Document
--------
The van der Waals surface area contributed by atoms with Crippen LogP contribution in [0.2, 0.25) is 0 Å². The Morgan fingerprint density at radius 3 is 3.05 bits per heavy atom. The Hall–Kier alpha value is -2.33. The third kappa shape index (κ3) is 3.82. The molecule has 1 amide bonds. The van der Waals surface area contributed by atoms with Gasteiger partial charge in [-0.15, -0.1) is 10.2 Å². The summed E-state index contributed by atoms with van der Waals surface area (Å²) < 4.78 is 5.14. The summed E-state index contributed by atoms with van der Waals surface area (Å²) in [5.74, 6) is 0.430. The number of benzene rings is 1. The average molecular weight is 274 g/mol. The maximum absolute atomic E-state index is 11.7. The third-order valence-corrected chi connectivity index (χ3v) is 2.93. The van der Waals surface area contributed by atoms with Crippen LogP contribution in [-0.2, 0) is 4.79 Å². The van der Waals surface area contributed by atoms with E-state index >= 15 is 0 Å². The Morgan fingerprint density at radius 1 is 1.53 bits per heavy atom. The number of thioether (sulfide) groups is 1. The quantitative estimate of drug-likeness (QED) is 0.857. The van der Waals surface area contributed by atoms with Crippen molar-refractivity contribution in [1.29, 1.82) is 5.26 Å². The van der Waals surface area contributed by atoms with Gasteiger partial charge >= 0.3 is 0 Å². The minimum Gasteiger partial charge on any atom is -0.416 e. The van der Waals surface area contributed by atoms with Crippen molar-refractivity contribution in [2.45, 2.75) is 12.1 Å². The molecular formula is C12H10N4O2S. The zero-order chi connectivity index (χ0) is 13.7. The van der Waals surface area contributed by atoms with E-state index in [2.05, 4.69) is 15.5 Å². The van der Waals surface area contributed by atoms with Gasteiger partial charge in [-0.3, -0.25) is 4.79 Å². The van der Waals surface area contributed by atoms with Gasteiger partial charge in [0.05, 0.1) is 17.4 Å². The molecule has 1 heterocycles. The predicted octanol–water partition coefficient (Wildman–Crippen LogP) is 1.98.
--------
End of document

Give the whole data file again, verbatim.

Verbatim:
The van der Waals surface area contributed by atoms with Crippen LogP contribution in [0.2, 0.25) is 0 Å². The Morgan fingerprint density at radius 3 is 3.05 bits per heavy atom. The Hall–Kier alpha value is -2.33. The third kappa shape index (κ3) is 3.82. The molecule has 1 amide bonds. The van der Waals surface area contributed by atoms with Gasteiger partial charge in [-0.15, -0.1) is 10.2 Å². The summed E-state index contributed by atoms with van der Waals surface area (Å²) < 4.78 is 5.14. The summed E-state index contributed by atoms with van der Waals surface area (Å²) in [5.74, 6) is 0.430. The number of benzene rings is 1. The average molecular weight is 274 g/mol. The maximum absolute atomic E-state index is 11.7. The third-order valence-corrected chi connectivity index (χ3v) is 2.93. The van der Waals surface area contributed by atoms with Crippen LogP contribution in [-0.2, 0) is 4.79 Å². The van der Waals surface area contributed by atoms with E-state index >= 15 is 0 Å². The Morgan fingerprint density at radius 1 is 1.53 bits per heavy atom. The number of thioether (sulfide) groups is 1. The quantitative estimate of drug-likeness (QED) is 0.857. The van der Waals surface area contributed by atoms with Crippen molar-refractivity contribution in [1.29, 1.82) is 5.26 Å². The van der Waals surface area contributed by atoms with Gasteiger partial charge >= 0.3 is 0 Å². The minimum Gasteiger partial charge on any atom is -0.416 e. The van der Waals surface area contributed by atoms with Crippen molar-refractivity contribution in [2.45, 2.75) is 12.1 Å². The molecular formula is C12H10N4O2S. The zero-order chi connectivity index (χ0) is 13.7. The van der Waals surface area contributed by atoms with E-state index in [2.05, 4.69) is 15.5 Å². The van der Waals surface area contributed by atoms with Gasteiger partial charge in [-0.3, -0.25) is 4.79 Å². The van der Waals surface area contributed by atoms with Gasteiger partial charge in [0.05, 0.1) is 17.4 Å². The molecule has 1 heterocycles. The predicted octanol–water partition coefficient (Wildman–Crippen LogP) is 1.98.